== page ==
Matt Steirnagle Starting last August you may have noticed a mysterious, hyphenated newcomer lurking around the more familiar Stone Brews at your local retailer. Being a Stone fan, you would have found this joyous and remarkable, as the last entirely new bottled Stone release was OAKED Arrogant Bastard Ale back in 2004. Fans are used to anticipating a unique Stone Anniversary Ale or Stone Vertical Epic Ale each year, but this is something entirely different and unexpected. What's the story, here? Just what is Stone Cali-Belgique IPA, and how did it come to be included in such an exclusive lineup?
The enigmatic Stone Cali-Belgique IPA

The enigmatic Stone Cali-Belgique IPA

Here’s the skinny: Whenever we brew a Belgian-style beer, such as one of the Vertical Epic Ales, we need to culture up a large amount of Belgian-style yeast, without which none of those distinctive Belgian flavors and aromas will emerge. Ordinarily our yeast is grown in a miniature batch of Stone Pale Ale, then separated and transferred to one of the big fermentation tanks. Because Stone 08.08.08 Vertical Epic Ale was going to be so pale, our brewers worried that residual Stone Pale Ale mixed in with the yeast might noticeably darken it, so they used Stone IPA wort instead. See where I’m going with this? After the yeast was removed, our brewers sampled the (now fermented) brew left in the yeast tank and found that it was good. Really good. We had done a pilot batches of Belgian-Style IPAs (or Belgian inspired california style IPAs) in the past with great results, and had thought of doing something like that on a larger scale. Head Brewer Mitch Steele saw the left over beer as an opportunity for a larger batch and a dry-hop trial (For those of you that don't know, dry-hopping is soaking hops in fermented beer, rather than boiling them into the wort.) Greg liked the result enough to challenge Team Stone to come up with a name for it, and to create a whole new category of Stone releases accommodating its semi-regular production: The year-round limited release. This means it might not be around all the time, but at least you won’t have to wait a full year for the next release (the next one will probably be out by late March). Ben Lee, our production coordinator gets credit for coming up with the name. Stone ('cause we made it) Cali (designating California origins) Belgique (French for Belgium) IPA. To honor northern Dutch-speaking Belgians we printed half of the bottles with the moniker Stone Cali-België IPA. So is a Belgian yeast strain the only thing that makes this beer special? Not quite. We finish Stone IPA with Centennial hops, which gives it that distinctly floral, grapefruity quality that it's known for. Without these particular hops, Stone IPA would be a very different beer. Stone Cali-Belgique IPA is finished with Chinook hops, which have somewhat heavier, spicy qualities. Our brewers changed hops because the exotic flavors produced by Belgian yeast compliment the complex character of Chinook hops, and because we were already making two beers (Stone IPA and Stone Ruination IPA) showcasing the glory of Centennial. It may seem like the difference is trivial, but IPAs are all about hops, and changing the variety of finishing hops can have as much of an effect as changing the grape varietals in a wine. We've thought it over, and have decided to update the text on Cali-Belgique bottles to reflect this difference.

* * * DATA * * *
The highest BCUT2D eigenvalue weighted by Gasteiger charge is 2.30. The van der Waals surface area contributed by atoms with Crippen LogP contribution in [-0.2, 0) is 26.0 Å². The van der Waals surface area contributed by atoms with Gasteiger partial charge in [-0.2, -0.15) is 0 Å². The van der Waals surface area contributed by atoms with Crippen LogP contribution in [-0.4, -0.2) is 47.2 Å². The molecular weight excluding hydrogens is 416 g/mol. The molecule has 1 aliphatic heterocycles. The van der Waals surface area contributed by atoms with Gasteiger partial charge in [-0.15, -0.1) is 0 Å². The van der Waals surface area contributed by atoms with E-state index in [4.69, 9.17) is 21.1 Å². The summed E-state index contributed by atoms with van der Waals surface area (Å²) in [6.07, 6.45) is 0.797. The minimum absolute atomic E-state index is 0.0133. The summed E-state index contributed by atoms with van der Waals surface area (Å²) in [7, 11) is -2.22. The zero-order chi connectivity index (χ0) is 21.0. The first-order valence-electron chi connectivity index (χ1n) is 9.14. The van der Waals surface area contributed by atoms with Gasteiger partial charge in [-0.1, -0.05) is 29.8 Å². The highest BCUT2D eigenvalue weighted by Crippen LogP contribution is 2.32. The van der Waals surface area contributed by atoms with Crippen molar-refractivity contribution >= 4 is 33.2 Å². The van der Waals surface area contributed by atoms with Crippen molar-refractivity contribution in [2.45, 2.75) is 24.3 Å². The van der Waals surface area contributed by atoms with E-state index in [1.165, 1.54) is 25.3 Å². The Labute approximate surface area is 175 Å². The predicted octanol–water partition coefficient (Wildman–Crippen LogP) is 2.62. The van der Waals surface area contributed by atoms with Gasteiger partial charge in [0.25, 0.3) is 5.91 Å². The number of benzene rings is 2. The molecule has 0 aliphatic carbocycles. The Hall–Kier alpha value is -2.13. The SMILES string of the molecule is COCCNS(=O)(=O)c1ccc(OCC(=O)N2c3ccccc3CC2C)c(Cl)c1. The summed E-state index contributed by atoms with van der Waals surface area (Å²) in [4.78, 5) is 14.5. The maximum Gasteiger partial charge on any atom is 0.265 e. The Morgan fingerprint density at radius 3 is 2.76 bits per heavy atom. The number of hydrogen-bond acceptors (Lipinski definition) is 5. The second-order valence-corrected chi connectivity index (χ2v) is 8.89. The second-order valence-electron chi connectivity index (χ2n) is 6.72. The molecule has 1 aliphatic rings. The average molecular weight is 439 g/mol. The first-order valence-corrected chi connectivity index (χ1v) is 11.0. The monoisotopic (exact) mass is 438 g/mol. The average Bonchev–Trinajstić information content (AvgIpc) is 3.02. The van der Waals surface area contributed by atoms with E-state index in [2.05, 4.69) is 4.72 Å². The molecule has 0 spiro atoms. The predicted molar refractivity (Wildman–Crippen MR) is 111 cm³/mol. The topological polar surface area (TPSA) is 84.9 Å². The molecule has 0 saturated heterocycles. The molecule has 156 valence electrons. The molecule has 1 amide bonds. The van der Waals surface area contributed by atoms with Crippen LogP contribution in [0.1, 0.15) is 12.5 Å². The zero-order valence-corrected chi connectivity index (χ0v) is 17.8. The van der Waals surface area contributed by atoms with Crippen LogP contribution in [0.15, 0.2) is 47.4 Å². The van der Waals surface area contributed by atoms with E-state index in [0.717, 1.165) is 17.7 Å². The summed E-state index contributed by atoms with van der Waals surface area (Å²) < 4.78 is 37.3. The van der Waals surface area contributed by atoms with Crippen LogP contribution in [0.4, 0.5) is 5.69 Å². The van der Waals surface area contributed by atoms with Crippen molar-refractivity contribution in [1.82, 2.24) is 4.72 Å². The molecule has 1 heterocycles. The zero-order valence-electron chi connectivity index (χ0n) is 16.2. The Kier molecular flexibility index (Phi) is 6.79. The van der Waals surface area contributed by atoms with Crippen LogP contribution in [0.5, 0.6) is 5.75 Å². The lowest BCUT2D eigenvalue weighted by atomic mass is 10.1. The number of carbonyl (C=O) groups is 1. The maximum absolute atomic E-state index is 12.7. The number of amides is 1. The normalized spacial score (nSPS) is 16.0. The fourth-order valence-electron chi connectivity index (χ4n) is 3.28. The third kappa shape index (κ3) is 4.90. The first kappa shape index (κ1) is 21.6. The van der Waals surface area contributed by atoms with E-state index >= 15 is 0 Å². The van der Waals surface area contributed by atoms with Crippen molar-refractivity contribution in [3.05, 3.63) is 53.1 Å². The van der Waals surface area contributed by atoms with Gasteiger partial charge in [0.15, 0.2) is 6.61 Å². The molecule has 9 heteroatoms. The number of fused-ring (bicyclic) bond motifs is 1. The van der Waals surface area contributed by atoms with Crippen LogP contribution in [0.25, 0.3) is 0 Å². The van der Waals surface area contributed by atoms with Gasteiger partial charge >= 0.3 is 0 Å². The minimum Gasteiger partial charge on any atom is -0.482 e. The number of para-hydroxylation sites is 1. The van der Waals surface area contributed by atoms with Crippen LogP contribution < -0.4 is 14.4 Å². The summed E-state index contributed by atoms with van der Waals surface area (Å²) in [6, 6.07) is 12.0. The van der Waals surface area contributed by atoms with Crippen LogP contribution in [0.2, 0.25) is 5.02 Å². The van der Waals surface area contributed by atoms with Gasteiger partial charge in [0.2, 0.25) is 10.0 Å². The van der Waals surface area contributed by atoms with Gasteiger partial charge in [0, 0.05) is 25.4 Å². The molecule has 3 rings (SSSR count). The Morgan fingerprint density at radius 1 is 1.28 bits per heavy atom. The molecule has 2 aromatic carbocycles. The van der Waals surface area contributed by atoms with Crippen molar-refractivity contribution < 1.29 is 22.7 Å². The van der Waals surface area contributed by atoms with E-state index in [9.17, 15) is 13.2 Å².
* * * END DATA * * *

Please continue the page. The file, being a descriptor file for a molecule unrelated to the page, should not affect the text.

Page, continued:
- Matt Steirnagle, brewery tours



The French-speaking region is in the South, Flemish (Dutch) is spoken in the North.

Thanks for catching that. I'll send a strongly worded e-mail to our fact checking department (me).

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